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Saturday, May 28, 2016

SW Professionals Updating Their Skills

Note: The following content was contributed by our editor rvireday:

This is the first of two discussion threads, SW Professionals Updating Their Skills.  A second thread will be about Non-SW Professionals adding some Software skills.

Summary
Questions I've been asked at Meetups and online basically boil down to:
  • What languages/tools should I be targeting?  
  • What do employers want?  
  • What Certifications do I need?
  • Misc. Code Schools
  • Tools


What Do Employers Want?
In general, there seem to be a few top-level trends right now.

- Python for Scripting, vs. Perl or other scripting languages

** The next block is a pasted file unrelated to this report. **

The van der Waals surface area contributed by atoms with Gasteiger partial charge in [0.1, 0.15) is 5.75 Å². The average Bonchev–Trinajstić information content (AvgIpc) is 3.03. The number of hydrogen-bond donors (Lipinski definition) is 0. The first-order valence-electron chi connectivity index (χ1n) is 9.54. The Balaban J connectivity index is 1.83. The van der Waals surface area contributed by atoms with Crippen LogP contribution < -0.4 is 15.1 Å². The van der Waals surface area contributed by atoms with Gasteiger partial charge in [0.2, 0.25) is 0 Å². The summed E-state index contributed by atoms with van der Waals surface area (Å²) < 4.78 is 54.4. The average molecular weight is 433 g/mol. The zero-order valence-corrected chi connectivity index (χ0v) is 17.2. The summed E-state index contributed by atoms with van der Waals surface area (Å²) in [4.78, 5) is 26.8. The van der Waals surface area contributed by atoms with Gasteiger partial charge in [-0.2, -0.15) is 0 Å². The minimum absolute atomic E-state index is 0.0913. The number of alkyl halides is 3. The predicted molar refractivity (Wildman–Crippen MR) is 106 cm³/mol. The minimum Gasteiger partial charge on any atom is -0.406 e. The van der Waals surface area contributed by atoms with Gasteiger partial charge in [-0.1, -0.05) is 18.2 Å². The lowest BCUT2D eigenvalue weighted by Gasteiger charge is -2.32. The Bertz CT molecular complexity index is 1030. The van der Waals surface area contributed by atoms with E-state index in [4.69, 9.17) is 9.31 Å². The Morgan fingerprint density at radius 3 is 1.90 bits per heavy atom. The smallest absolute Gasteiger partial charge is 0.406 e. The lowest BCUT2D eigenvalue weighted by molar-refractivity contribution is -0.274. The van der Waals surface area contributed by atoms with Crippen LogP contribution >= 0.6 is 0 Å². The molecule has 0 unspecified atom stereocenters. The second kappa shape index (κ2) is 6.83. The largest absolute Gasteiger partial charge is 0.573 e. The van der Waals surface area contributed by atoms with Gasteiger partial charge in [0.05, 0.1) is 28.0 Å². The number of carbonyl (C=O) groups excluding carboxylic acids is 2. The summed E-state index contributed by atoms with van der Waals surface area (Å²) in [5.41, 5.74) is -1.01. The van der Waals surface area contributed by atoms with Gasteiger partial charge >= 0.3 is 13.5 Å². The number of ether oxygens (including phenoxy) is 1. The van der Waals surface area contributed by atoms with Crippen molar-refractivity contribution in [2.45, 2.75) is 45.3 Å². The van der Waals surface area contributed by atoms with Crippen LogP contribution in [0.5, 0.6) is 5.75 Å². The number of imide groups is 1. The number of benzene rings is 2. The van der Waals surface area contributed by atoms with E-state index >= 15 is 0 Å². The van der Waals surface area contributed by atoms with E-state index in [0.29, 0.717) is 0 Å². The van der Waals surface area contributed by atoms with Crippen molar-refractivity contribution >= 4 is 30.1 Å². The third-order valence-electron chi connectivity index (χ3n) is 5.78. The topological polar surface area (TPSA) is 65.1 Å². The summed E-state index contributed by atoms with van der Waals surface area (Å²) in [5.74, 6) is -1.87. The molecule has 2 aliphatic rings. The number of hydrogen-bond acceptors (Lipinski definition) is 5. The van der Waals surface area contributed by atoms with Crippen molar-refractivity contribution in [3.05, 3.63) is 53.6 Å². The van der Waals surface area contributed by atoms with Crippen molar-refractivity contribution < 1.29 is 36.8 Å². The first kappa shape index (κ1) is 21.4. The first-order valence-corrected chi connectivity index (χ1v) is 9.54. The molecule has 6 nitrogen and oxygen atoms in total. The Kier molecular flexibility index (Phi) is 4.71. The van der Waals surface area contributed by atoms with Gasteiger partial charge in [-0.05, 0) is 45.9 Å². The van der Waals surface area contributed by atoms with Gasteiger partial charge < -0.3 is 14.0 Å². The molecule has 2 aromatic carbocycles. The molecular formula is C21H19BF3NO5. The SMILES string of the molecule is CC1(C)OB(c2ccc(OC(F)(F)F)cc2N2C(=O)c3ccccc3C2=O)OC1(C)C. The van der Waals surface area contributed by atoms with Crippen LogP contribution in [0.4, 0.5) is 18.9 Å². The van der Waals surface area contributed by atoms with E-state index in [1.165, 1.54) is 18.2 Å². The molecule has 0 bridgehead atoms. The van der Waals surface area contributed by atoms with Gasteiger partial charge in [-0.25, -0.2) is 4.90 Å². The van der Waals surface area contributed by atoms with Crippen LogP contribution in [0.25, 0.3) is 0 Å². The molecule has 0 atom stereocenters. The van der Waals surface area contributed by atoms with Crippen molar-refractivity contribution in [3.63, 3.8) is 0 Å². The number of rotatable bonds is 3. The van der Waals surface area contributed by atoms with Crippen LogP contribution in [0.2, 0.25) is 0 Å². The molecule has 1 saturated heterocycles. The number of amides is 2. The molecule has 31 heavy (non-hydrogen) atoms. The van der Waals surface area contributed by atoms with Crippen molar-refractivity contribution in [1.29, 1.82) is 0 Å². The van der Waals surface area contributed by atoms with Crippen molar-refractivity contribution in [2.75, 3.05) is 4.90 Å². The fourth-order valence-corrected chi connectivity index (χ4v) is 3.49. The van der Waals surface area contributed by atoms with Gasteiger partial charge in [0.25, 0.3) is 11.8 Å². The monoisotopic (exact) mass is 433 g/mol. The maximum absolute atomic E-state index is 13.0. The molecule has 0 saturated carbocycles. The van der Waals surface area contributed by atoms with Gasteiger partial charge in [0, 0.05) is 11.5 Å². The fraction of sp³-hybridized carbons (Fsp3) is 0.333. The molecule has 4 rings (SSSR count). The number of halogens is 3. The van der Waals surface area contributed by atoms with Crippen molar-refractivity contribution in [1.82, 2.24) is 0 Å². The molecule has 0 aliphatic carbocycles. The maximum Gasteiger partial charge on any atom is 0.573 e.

- .NET for Windows development 
- Node.js for Javascript development
- C/C++ still important for most application development
- Ruby on Rails for Web Development
- Open Source Tools in general - Eclipse, Libraries
- Building Apps on Android and iPhone
- MySQL development is mostly migrating now to MariaDB (Linux)
"Full Stack" is a loaded phrase.  Been hearing it a lot lately.  See below.  Basically, do you have the skills to build and get our Product all the way to market. 

You will have to ask someone AND look at specific job listings, to see what a company thinks is most important.  For instance,I have a company I'm looking at, and they are very big with Microsoft and .NET right now, but also want to get into the IoT space which is lots of Linux.  If I got that job, I would then be influencing that new direction.  But they may not be fully aware of that tech trend.